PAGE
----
ReSource, Volume 13, 2001 Page: 38
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by Robert Gracy, Ph.D.
Associate vice president for research and
biotechnology, UNT Health Science Center
n these first decades of the biotech century, our
way of life will change more than in the previous
thousand years. These changes offer promises,
such as bioremediation and alternative fuels and
energy, but also dangers, such as hazards to the
biosphere and threats of biological warfare.
Nowhere will the effects be greater than in medi-
cine and human health. For example, new diag-
nostic tools resulting from the Human Genome
Project will vastly enhance our ability to predict
the onset and progression of disease. The current
trial-and-error approach for disease treatment will
be replaced by drugs with unprecedented speci-
ficity, efficacy and safety.
The surprisingly small number of genes found
in the human genome sequence has revealed that
the higher level of complexity lies at the protein
level. Thus, when the human genome sequence
was announced, the human proteome - all the
proteins contained in a cell or organism - project
was initiated as the next step.
The genome project involved dozens of
sequencing centers in many countries and both
academia and industry. The human proteome pro-
ject will be far more complex and will require far
more interdisciplinary teams involving molecular
biology, genetics, bioinformatics, nanotechnology,
medicine, engineering, robotics, chemistry, physics,
Adrian Lewis, PhD.
UNT associate professor
Rescalrchug WorId Var I miliry
Lewis is the author of OnnI Benach: A
Flawed VictoI. In the book, he explains
how the high casualty rate at Omaha
Beach during the Allied invasion of
Normandy should be seen as the fault
of the operational and strategic com
manders of the invasion, rather than
of the tactical leaders traditionally
cited by isorians.
LINT Health Science Center
assistant professor of molecuar
biology and immunology
Finding niew wlponl il cnccr fight
Experimenting with a molecule in
natural killer cells he discovere
almost a decade ago, Mathew
recently identified the ligand, or part-
ncr, to the molecule. it could be the
key to activating natural killer cells
that kill cancerous cells and other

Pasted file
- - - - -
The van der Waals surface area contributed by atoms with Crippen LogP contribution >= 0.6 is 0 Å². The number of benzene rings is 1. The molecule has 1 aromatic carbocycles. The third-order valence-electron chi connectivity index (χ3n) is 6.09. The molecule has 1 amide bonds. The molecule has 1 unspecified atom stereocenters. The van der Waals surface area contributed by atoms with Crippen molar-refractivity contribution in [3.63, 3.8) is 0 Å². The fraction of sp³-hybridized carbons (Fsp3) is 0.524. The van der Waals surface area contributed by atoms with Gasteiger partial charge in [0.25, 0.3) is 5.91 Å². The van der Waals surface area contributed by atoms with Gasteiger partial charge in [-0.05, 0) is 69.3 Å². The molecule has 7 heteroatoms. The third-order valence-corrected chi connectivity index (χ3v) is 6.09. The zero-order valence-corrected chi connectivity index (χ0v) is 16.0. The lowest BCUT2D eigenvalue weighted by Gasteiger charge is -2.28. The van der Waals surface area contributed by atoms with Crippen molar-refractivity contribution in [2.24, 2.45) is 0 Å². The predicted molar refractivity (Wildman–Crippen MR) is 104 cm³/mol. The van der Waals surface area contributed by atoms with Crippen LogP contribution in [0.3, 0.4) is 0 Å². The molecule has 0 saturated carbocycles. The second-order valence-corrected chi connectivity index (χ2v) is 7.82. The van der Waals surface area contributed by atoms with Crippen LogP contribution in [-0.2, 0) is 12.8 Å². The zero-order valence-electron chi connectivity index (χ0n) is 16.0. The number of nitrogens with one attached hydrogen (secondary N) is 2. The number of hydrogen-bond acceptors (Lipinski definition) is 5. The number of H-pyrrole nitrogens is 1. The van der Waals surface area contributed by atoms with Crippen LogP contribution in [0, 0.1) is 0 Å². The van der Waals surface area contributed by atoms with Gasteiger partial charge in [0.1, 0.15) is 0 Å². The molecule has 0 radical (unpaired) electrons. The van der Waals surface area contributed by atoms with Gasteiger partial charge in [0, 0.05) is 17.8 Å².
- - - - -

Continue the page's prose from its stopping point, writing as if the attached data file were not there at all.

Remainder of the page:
materials science and many others. The project
will require teams of researchers from academia,
industry and government laboratories from all over
The UNT Health Science Center at Fort Worth
will be a part of this effort, and the focus of these
activities will take place in the Biotechnology
Research Center now being planned. The center will
house an entire spectrum of activities, from basic to
applied scientific research, involving both academia
and industry. Translational research will allow dis-
coveries to progress through development, proto-
typing and clinical trials to minimize costs and
development time for new drugs and medical
devices. This will speed the processes of "discovery
The center will be home for the Health Science
Center's multidisciplinary Institutes for Discovery.
The DNA Identity Laboratory and the biotechnology
graduate program will be located there. It will also
provide space for the Fort Worth Med Tech Incuba-
tor (where discoveries are spun off into new biotech
companies), research facilities for corporate
research partners and core facilities for genomics,
proteomics, microscopy, imaging and others. The
Biotechnology Research Center will exemplify the
multidisciplinary team research paradigm of the
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University of North Texas. ReSource, Volume 13, 2001, periodical, 2001; Denton, Texas. (digital.library.unt.edu/ark:/67531/metadc29774/m1/38/: accessed June 25, 2017), University of North Texas Libraries, Digital Library, digital.library.unt.edu; crediting University Relations, Communications & Marketing department for UNT.